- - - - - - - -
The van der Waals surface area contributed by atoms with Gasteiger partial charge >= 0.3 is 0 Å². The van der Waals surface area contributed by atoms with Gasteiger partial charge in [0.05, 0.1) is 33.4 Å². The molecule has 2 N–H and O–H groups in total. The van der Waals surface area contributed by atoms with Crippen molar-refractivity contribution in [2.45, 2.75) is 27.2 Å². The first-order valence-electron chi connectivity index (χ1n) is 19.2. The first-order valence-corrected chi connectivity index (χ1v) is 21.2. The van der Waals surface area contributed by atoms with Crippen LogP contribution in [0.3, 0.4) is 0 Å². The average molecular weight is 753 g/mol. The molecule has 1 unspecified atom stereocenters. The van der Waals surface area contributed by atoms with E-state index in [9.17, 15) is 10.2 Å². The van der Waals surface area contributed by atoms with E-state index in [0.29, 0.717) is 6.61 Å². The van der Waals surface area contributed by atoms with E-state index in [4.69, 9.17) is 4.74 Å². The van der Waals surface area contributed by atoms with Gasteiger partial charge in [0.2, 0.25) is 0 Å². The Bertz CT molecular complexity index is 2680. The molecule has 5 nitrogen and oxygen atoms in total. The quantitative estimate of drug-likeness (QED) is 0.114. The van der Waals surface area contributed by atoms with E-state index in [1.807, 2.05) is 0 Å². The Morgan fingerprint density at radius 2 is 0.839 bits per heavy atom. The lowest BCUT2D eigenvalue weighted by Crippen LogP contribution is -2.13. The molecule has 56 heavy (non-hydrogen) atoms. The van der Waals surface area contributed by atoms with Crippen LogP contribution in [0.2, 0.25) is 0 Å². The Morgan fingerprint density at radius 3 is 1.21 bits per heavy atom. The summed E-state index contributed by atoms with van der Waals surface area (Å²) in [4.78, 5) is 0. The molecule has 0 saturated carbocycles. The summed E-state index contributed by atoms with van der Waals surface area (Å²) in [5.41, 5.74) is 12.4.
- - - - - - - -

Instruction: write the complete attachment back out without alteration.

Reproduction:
The van der Waals surface area contributed by atoms with Gasteiger partial charge >= 0.3 is 0 Å². The van der Waals surface area contributed by atoms with Gasteiger partial charge in [0.05, 0.1) is 33.4 Å². The molecule has 2 N–H and O–H groups in total. The van der Waals surface area contributed by atoms with Crippen molar-refractivity contribution in [2.45, 2.75) is 27.2 Å². The first-order valence-electron chi connectivity index (χ1n) is 19.2. The first-order valence-corrected chi connectivity index (χ1v) is 21.2. The van der Waals surface area contributed by atoms with Crippen LogP contribution in [0.3, 0.4) is 0 Å². The average molecular weight is 753 g/mol. The molecule has 1 unspecified atom stereocenters. The van der Waals surface area contributed by atoms with E-state index in [9.17, 15) is 10.2 Å². The van der Waals surface area contributed by atoms with E-state index in [0.29, 0.717) is 6.61 Å². The van der Waals surface area contributed by atoms with E-state index in [4.69, 9.17) is 4.74 Å². The van der Waals surface area contributed by atoms with Gasteiger partial charge in [0.2, 0.25) is 0 Å². The Bertz CT molecular complexity index is 2680. The molecule has 5 nitrogen and oxygen atoms in total. The quantitative estimate of drug-likeness (QED) is 0.114. The van der Waals surface area contributed by atoms with E-state index in [1.807, 2.05) is 0 Å². The Morgan fingerprint density at radius 2 is 0.839 bits per heavy atom. The lowest BCUT2D eigenvalue weighted by Crippen LogP contribution is -2.13. The molecule has 56 heavy (non-hydrogen) atoms. The van der Waals surface area contributed by atoms with Crippen LogP contribution in [0.2, 0.25) is 0 Å². The Morgan fingerprint density at radius 3 is 1.21 bits per heavy atom. The summed E-state index contributed by atoms with van der Waals surface area (Å²) in [4.78, 5) is 0. The molecule has 0 saturated carbocycles. The summed E-state index contributed by atoms with van der Waals surface area (Å²) in [5.41, 5.74) is 12.4.